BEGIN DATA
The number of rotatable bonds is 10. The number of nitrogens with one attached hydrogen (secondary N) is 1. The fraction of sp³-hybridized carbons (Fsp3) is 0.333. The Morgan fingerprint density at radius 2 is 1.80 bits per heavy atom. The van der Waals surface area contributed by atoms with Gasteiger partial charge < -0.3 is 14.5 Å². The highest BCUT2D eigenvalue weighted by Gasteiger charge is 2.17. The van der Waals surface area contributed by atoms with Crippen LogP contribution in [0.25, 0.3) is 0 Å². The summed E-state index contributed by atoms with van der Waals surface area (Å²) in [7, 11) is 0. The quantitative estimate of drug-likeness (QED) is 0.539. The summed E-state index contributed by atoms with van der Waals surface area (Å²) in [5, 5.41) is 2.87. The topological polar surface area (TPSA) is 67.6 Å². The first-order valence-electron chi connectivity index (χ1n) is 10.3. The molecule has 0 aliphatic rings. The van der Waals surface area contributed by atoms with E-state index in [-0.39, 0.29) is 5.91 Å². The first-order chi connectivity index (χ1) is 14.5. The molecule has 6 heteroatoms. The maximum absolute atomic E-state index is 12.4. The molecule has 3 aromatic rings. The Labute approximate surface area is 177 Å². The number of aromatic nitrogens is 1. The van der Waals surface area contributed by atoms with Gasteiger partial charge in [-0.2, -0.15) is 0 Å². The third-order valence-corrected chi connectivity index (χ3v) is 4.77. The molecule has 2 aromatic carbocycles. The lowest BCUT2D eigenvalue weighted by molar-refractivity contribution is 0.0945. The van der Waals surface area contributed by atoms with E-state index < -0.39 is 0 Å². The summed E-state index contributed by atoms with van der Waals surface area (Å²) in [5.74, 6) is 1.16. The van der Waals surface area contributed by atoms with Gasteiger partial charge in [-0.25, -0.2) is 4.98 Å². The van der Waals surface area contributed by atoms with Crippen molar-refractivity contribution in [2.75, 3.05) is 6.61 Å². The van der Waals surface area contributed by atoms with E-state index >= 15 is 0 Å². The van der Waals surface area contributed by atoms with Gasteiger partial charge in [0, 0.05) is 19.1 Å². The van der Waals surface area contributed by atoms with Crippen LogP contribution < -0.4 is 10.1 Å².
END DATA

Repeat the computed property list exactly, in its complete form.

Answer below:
The number of rotatable bonds is 10. The number of nitrogens with one attached hydrogen (secondary N) is 1. The fraction of sp³-hybridized carbons (Fsp3) is 0.333. The Morgan fingerprint density at radius 2 is 1.80 bits per heavy atom. The van der Waals surface area contributed by atoms with Gasteiger partial charge < -0.3 is 14.5 Å². The highest BCUT2D eigenvalue weighted by Gasteiger charge is 2.17. The van der Waals surface area contributed by atoms with Crippen LogP contribution in [0.25, 0.3) is 0 Å². The summed E-state index contributed by atoms with van der Waals surface area (Å²) in [7, 11) is 0. The quantitative estimate of drug-likeness (QED) is 0.539. The summed E-state index contributed by atoms with van der Waals surface area (Å²) in [5, 5.41) is 2.87. The topological polar surface area (TPSA) is 67.6 Å². The first-order valence-electron chi connectivity index (χ1n) is 10.3. The molecule has 0 aliphatic rings. The van der Waals surface area contributed by atoms with E-state index in [-0.39, 0.29) is 5.91 Å². The first-order chi connectivity index (χ1) is 14.5. The molecule has 6 heteroatoms. The maximum absolute atomic E-state index is 12.4. The molecule has 3 aromatic rings. The Labute approximate surface area is 177 Å². The number of aromatic nitrogens is 1. The van der Waals surface area contributed by atoms with Gasteiger partial charge in [-0.2, -0.15) is 0 Å². The third-order valence-corrected chi connectivity index (χ3v) is 4.77. The molecule has 2 aromatic carbocycles. The lowest BCUT2D eigenvalue weighted by molar-refractivity contribution is 0.0945. The van der Waals surface area contributed by atoms with E-state index < -0.39 is 0 Å². The summed E-state index contributed by atoms with van der Waals surface area (Å²) in [5.74, 6) is 1.16. The van der Waals surface area contributed by atoms with Gasteiger partial charge in [-0.25, -0.2) is 4.98 Å². The van der Waals surface area contributed by atoms with Crippen molar-refractivity contribution in [2.75, 3.05) is 6.61 Å². The van der Waals surface area contributed by atoms with E-state index >= 15 is 0 Å². The van der Waals surface area contributed by atoms with Gasteiger partial charge in [0, 0.05) is 19.1 Å². The van der Waals surface area contributed by atoms with Crippen LogP contribution < -0.4 is 10.1 Å².